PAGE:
Young Farmers Optimistic about the Future of the Family Farm

More than 95 percent of young farmers and ranchers surveyed at the Farm Bureau’s Young Farmers and Ranchers annual meeting held in Des Moines, Iowa, last month said that they see a future for their children in farming and ranching, the Prairie Star reports. Last year 89 percent saw a future for their farms. “The survey results show that young producers in general are optimistic about the future of agriculture,” said American Farm Bureau Federation President Bob Stallman.

Ninety-one percent of the 330 respondents to the survey said that they are better off than last year and 77 percent said they are more optimistic than five years ago. That number was slightly lower than last year.

The top outside services used by the family farmers surveyed were accounting services (38 percent) and crop advisers (34 percent). Fewer husbands but more wives, worked off the farm in 2006 compared to last year and 2004. The totals for 2006 were 8 percent for husbands, 43 percent for wives and 25 percent for both. The primary reason for having at least one spouse work off the farm, the Prairie Star says, is to obtain health insurance benefits.

Running the family farm as a family business was Susan Ingram’s goal when she opened a horse stable on her portion of her family’s farm seven years ago, the Cincinnati Enquirer reports. After working in corporate accounting and owning horses all her life, she thought she was well prepared for the business, but when she was forced to take a second job to pay expenses, she turned to a SCORE volunteer, Jack Espelage, for help. SCORE is a resource partner with the U.S. Small Business Administration.

Espelage, retired from running coatings and manufacturing companies, saw that Ingram was trying to stay within the traditions of her family. She was not just in business to make money. He set up a spreadsheet so that she could see her cash flow and counseled her on how to collect past-due rent payments.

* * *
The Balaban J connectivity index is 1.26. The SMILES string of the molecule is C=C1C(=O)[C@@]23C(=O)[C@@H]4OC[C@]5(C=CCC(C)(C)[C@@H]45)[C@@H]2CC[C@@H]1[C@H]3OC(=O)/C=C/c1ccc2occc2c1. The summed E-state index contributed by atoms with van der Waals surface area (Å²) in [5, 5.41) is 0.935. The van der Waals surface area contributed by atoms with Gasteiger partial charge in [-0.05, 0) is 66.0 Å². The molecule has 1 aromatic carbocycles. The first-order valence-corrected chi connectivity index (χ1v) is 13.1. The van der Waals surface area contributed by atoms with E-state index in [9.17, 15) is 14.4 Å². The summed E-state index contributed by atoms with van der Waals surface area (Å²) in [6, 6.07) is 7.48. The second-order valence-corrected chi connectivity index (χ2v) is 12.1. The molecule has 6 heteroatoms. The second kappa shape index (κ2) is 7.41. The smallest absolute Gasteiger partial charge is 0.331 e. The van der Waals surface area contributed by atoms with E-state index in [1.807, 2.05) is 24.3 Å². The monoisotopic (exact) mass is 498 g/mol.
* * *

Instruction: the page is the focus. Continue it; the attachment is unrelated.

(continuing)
Ingram told the Enquirer that collection was particularly difficult because the tenants were friends, as well as customers. Espelage coached Ingram through role playing so that she could practice her collection techniques. Ingram has also found ways to cut costs and now has a positive cash flow.

John Baker, Administrator of Iowa State’s Beginning Farmer Center, says that family farmers need a transition plan that is similar in many respects to the plans many small business owners develop, according to a report on Agriculture online. He suggests that farm families analyze the physical, financial and personnel assets available to the business and ask:

  • Is there room for all?
  • What is the actual economic return?
  • Does it fit into the context of current agricultural economic trends.

Baker emphasizes communication between family members, developing ways to resolve conflicts and make management decisions. An estate plan should be set up that reflects the “sweat equity” of heirs. The needs of retiring generations should be taken into account.

The young farmers and ranchers attending the Des Moines meeting accept the fact that they will be farming without government subsidies, the Prairie Star says. In fact most, 79 percent, prefer to rely on markets. The biggest change from last year is in the number who will be planting biotech crop varieties – 58 percent, up from 45 percent.

The group said that the two highest priorities for government agricultural policy, and older farmers agree, the Prairie Star says, should be setting an energy policy with a greater role for renewable fuels and strengthening private property rights.

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